28 October 2016Last updated

Features | People

Ask the expert: I’m allergic to henna

Use of natural henna does not usually trigger allergic reactions

Dr Ikramullah Al Nasir
4 Apr 2016 | 04:34 pm

I’ve been using henna for a long time to colour my hair and beard but of late find that I have developed an allergy to it. I do not like to use chemical dyes. Please advise.

Use of natural henna does not usually trigger allergic reactions, but at the same time it can only temporarily colour your hair with a yellowish-red shade. As such, most of the marketed henna that colours the hair black are not natural henna, and are called black henna. Natural henna is made from ground leaves of the plant Senna italica while black henna is usually derived from indigo and may also contain many unlisted dyes and chemicals.

Your skin reaction is most likely caused by one of the chemicals in black henna. 
Such reactions are medically diagnosed as allergic contact dermatitis.

These reactions could be mild, moderate, severe or extremely serious in nature (anaphylaxis).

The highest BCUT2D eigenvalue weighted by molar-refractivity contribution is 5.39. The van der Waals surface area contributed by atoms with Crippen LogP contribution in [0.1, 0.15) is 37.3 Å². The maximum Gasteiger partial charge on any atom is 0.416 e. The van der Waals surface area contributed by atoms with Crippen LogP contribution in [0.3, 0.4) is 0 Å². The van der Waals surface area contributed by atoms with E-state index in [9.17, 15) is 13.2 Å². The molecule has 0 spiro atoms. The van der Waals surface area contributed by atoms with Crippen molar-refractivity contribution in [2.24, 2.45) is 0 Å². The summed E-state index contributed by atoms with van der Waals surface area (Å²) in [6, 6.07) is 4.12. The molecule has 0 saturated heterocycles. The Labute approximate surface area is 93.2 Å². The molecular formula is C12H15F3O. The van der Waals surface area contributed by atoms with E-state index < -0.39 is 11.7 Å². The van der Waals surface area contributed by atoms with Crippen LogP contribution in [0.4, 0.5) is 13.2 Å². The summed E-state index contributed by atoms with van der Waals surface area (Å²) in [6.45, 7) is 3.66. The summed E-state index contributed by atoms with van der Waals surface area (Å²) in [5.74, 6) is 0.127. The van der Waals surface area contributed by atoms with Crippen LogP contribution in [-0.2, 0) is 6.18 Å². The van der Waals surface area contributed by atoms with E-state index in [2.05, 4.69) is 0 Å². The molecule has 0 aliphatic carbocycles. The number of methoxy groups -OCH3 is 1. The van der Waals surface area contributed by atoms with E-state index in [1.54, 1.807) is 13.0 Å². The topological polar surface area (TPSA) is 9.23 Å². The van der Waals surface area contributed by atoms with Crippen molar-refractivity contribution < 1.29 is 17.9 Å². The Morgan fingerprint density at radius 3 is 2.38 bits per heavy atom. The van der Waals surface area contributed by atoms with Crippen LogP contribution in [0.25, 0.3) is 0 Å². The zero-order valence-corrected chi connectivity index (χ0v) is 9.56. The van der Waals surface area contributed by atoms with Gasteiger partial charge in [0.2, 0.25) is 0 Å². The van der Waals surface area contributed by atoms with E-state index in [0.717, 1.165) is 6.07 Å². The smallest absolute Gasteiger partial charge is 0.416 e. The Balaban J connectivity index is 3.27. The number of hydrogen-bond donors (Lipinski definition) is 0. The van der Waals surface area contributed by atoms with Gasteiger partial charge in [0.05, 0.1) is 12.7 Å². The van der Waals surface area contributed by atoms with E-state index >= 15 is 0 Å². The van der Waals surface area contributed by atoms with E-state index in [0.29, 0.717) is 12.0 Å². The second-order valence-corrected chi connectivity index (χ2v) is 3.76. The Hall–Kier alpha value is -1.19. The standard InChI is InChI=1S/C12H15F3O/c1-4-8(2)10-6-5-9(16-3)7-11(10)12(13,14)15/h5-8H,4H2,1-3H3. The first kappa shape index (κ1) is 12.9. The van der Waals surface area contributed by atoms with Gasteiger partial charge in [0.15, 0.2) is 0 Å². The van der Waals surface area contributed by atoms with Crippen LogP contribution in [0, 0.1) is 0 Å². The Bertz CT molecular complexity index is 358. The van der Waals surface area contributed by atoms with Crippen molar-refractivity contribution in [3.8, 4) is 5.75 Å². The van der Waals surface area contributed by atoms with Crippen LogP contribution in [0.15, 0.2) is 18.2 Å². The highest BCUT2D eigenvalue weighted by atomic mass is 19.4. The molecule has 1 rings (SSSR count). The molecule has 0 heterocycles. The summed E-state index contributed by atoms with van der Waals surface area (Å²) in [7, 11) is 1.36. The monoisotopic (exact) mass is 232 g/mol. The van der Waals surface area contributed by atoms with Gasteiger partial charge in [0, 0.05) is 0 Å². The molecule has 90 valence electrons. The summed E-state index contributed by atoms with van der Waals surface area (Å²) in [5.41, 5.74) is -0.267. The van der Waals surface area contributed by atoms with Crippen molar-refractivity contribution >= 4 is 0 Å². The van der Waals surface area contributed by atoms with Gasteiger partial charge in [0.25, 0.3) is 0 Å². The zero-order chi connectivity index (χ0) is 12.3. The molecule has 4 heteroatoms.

Allergic contact dermatitis reactions do not occur on first or early exposures. Initially, these chemicals sensitise the human immune system and it’s only on subsequent exposures that symptoms of allergic contact dermatitis become pronounced. The mainstay of the treatment for a long-term remission or achieving a cure is possible only through stopping the use of such dyes.

To treat the allergic skin reactions, we usually prescribe potent topical steroids together with a short course of oral antihistamine. Extremely severe, generalised reactions might need hospitalisation in rare cases.

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Dr Ikramullah Al Nasir

Dr Ikramullah Al Nasir

is a specialist dermatologist and founder and president of Dermacare Skin Health Services.